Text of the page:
Listen to my latest podcast episode:

TMHS 782: Microdosing Exercise, Staying Motivated, & The Best Way to Build Muscle – with Mark Bell

TMHS 289: Waist Management, Appetite Control, & Heart-Healthy Foods with Dr. Oz

What separates good from great?

It’s usually not the presence of an innate talent, and it’s usually not a particularly unattainable skillset. What decides whether someone will be good, great, or phenomenal are “soft skills” like caring, focus, perspective-taking, continuous study, and a willingness to serve.

My guest today has all of these soft skills in spades. Not only is he a highly respected cardiothoracic surgeon, he’s gained world-acclaim and become a household name by devoting himself to sharing prevention strategies to keep folks from ending up on his office in the first place. You’d think that in the field of medicine, it would be obvious to help people prevent their illnesses in the first place (rather than being forced to treat them with drugs and surgery after the problems have occured). Unfortunately, our culture was lost for a few decades, and that reality was simply not the case. Though, we’ve still got a long way to go, folks like Dr. Oz have stepped to the forefront to teach people how to take ownership over their own bodies.

Through his books, audio programs, and award-winning television show, he’s been teaching people all of the latest and greatest in the field of health and wellness. He knows the doctor’s role as an advocate, coach, and supplier of conventional treatment when in need. But he also knows how important it is for you to understand your OWN body and do your part as the primary caregiver to that amazing physique you live in.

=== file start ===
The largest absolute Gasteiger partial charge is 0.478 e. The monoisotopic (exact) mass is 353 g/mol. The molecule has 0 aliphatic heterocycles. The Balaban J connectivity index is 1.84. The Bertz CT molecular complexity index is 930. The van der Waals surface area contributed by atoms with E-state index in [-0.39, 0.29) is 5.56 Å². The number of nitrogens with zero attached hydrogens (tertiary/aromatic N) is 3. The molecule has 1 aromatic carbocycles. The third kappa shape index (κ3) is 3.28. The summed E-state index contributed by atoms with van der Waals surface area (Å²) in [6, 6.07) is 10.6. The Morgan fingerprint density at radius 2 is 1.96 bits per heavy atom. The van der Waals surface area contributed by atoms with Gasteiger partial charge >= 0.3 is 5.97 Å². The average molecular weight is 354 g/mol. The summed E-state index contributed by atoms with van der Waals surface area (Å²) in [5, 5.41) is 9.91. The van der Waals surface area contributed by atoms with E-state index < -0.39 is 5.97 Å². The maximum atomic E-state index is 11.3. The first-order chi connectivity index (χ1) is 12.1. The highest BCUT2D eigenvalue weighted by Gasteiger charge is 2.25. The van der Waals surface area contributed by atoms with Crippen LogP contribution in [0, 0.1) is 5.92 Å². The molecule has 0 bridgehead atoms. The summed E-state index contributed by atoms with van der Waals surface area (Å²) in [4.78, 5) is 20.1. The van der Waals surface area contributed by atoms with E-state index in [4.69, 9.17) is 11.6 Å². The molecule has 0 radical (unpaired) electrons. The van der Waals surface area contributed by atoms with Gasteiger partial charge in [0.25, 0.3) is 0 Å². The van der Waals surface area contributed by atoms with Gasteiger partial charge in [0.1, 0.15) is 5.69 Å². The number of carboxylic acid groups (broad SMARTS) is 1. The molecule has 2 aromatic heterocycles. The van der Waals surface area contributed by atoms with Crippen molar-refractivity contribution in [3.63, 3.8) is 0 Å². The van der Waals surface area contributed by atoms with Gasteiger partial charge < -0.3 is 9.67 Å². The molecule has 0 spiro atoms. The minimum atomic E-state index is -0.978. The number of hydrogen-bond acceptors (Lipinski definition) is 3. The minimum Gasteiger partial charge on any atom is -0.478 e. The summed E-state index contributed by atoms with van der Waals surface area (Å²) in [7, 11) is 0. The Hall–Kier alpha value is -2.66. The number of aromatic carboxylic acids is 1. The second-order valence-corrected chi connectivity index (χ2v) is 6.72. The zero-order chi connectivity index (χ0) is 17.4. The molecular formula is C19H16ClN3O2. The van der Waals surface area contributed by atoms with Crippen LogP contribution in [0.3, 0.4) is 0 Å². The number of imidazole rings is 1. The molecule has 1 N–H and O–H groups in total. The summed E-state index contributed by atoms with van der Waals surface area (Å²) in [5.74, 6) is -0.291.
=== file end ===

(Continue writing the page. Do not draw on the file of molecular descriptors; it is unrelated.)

On today’s show, you’re going to learn some of the best tips and insights to understand and care for your body a little better. Being that Dr. Oz’s platform is so large, he’s bound to have a plethora of criticizers waiting in the wings to downgrade the things that he’s doing. True enough, you don’t have to agree with him or anyone else 100 percent (I’d even caution you agreeing with yourself 100 percent lol!). But the reality is, he’s a pioneer in the field of health, wellness, and integrative medicine who’s helped popularize many of the commonly held facts about wellness that we’re all taking advantage of today. This episode is a real treat to know more about the man behind the mission, plus you’ll get some actionable health tips to walk away with as well. Enjoy!

In this episode you’ll discover:

  • Three things that all world-class performers have in common.
  • The surprising impact that turkey tail mushroom has on ulcers, cancer, and HIV (you need to know this!).
  • What inspired Dr. Oz to focus more on preventative medicine.
  • How the bestselling YOU health books became such a huge hit (and the incredible purpose behind them).
  • Whether or not eating fat-filled nuts are associated with obesity and weight gain.
  • What metric is far more important to monitor than your bodyweight.
  • Why there’s an important benefit to your body storing fat.
  • How the hormones leptin and ghrelin work to control your appetite.
  • The huge role that your liver plays in keeping you fit and healthy.
  • Why heart surgeons use magnesium on their patients.
  • Which heart-healthy foods to regularly include in your diet.
  • How plants use colors to protect themselves (and what this does for you).
  • Why Dr. Oz does a 7-minute workout each morning.


Items mentioned in this episode include:

Thank you so much for checking out this episode of The Model Health Show. If you haven’t done so already, please take a minute and leave a quick rating and review of the show on Apple Podcast by clicking on the link below. It will help us to keep delivering life-changing information for you every week!